3. In the list on the left, select Remote Java Application. Don’t worry too much about the word “remote” here. It just means that the JVM process can either be on the local machine or another machine across the network.
  4. Select New in the context menu (you can either right click to see the option for it, or select the icon above the list)
  5. A new Remote Java Application debug configuration window will appear
  6. Change the Name field to say “Tomcat (local)”, or the name of your web application, your choice. The name you put here can be anything, but shorter is better because the name will show up in menus.

Eclipse Run Configuration for a separate Tomcat JVM

There are at least three subtabs of configuration: Connect, Source, and Common. Under the Connect subtab, there is a Project field. Select the Eclipse project that represents the code you want to debug. For instance, if you want to debug your webapp, select your webapp’s Eclipse project here.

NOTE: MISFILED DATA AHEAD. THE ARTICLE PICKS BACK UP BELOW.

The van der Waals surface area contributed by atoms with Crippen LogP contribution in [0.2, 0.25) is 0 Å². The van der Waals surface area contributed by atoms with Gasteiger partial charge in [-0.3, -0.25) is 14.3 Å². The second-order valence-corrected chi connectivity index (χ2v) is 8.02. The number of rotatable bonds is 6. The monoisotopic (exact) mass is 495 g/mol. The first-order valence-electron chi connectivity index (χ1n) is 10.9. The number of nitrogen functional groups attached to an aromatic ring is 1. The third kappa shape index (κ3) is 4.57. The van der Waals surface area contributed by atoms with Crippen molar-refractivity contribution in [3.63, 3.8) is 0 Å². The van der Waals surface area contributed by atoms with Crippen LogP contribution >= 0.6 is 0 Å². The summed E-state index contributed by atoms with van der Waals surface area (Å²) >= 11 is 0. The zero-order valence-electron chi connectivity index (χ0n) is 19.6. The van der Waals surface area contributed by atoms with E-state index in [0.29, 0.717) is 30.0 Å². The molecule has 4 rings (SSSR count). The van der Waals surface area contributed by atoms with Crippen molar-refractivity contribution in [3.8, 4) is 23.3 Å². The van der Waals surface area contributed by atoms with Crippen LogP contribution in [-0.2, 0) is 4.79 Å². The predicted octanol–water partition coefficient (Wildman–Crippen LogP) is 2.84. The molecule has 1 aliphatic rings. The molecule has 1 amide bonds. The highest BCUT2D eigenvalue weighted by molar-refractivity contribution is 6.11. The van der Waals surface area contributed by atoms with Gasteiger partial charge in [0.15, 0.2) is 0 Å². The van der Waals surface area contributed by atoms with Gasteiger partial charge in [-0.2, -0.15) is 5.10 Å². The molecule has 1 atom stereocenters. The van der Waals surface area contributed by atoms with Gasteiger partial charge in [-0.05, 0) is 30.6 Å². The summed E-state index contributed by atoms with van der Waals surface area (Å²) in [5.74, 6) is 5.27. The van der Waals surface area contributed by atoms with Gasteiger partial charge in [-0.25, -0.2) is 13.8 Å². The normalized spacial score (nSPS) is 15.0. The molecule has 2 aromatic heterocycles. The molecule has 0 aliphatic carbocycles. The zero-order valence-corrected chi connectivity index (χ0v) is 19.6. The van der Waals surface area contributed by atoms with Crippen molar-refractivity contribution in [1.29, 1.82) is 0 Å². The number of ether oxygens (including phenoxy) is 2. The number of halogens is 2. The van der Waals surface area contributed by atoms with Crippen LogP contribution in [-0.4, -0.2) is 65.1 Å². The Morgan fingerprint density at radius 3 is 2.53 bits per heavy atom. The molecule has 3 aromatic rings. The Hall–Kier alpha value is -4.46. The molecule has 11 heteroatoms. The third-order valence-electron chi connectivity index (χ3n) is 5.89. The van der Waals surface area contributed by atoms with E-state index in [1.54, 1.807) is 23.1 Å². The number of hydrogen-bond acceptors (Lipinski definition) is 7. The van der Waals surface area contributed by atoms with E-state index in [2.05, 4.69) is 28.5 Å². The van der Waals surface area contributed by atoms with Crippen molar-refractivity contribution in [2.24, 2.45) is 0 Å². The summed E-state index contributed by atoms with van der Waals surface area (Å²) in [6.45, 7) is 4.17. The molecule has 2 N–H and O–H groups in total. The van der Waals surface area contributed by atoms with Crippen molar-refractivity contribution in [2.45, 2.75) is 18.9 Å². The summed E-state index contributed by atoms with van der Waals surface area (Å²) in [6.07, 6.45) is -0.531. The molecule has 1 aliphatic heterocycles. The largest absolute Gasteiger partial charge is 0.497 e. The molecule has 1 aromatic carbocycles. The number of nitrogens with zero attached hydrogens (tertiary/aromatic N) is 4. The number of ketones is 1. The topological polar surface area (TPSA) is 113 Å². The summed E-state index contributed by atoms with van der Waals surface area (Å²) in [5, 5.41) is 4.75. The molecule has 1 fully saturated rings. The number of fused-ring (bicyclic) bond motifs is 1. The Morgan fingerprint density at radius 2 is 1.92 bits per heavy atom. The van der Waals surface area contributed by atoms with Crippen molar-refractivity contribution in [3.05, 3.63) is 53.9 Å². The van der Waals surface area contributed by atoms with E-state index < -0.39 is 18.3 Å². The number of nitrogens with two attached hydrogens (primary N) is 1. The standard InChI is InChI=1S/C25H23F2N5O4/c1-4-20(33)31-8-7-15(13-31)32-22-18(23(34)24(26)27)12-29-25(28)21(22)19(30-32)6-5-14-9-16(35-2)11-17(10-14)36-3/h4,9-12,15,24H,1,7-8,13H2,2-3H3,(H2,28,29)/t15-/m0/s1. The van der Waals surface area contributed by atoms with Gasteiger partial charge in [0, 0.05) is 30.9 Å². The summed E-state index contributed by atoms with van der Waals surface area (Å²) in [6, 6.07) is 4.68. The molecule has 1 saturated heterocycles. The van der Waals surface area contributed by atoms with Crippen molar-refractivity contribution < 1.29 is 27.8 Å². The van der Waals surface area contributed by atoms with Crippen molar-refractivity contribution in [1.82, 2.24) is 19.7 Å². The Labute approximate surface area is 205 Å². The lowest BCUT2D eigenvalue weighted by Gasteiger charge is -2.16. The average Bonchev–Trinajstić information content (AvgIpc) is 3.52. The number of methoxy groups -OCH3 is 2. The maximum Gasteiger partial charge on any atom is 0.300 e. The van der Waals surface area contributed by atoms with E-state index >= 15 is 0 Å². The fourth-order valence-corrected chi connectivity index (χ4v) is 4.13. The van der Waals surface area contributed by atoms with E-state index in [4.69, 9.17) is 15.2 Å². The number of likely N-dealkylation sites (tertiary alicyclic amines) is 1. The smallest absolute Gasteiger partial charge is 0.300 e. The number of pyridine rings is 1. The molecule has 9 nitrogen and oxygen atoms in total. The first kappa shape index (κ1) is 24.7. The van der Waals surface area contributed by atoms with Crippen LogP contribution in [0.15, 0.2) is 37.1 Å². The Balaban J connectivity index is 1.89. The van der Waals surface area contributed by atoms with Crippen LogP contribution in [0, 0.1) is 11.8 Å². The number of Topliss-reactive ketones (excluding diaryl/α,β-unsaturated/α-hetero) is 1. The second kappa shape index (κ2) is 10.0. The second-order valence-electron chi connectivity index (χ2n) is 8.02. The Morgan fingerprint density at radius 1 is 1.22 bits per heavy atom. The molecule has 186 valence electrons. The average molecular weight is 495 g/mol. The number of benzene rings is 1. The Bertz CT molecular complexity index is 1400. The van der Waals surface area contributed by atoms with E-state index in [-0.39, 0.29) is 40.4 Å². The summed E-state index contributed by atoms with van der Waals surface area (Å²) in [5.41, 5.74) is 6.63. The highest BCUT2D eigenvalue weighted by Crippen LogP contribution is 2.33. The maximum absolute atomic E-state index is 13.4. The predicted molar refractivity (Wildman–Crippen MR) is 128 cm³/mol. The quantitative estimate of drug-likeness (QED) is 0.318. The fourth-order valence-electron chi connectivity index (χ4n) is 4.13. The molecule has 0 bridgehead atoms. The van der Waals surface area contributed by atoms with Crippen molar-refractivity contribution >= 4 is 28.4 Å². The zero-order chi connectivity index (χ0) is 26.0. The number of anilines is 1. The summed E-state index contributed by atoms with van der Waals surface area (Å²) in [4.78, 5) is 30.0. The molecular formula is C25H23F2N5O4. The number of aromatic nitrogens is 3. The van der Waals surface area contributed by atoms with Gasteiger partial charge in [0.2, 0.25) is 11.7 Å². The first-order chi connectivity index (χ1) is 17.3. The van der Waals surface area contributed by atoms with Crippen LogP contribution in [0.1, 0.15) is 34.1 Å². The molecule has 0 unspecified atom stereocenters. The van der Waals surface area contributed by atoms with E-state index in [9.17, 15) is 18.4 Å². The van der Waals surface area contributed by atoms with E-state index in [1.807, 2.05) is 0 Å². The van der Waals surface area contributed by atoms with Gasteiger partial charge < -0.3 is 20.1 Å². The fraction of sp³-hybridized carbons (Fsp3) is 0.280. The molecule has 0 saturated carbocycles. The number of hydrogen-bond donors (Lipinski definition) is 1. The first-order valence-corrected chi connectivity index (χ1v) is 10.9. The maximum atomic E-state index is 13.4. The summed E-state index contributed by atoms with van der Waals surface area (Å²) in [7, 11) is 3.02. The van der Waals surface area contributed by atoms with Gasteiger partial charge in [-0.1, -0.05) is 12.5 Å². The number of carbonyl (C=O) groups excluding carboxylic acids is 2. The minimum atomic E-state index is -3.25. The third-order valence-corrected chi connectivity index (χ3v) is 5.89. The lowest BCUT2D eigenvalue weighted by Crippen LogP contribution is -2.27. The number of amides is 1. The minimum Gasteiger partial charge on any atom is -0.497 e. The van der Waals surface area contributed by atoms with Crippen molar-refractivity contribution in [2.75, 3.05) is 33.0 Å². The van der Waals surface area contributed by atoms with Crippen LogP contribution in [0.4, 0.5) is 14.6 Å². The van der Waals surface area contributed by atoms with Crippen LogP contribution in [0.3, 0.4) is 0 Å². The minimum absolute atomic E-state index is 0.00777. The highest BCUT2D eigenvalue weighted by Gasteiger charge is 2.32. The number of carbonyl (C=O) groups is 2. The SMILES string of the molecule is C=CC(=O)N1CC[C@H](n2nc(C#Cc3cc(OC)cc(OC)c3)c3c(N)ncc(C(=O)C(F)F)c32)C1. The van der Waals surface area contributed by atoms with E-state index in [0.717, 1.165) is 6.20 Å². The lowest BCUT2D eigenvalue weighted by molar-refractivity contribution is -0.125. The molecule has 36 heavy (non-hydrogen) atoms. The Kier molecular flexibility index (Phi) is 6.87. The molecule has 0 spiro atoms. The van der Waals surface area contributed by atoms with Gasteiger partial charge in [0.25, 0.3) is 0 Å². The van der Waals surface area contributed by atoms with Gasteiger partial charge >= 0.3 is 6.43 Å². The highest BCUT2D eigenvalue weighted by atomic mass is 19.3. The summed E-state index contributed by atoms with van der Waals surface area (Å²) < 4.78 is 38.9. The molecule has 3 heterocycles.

All of the other default settings should be fine. You should probably look through the settings to see if you would like to change any options, just beware of changing settings if you aren’t sure what the effect will be. Make sure that the port number you’re setting in the Connect subtab is the same port number you configured your Tomcat JVM’s debug server to listen on.

Click Apply, then click Debug. At that point, your Eclipse’s debugger will connect to your Tomcat JVM’s debug server. Next, switch to the Eclipse Debug perspective. In Eclipse’s menu, select Window > Open Perspective > Debug.


At this point, you should see the Tomcat JVM connected and a list of the JVM’s threads shown in the Debug view. From inside the Debug perspective, you can open your Java source files and any JSP files you would like to debug, and you can set breakpoints in these files, and single step through your code.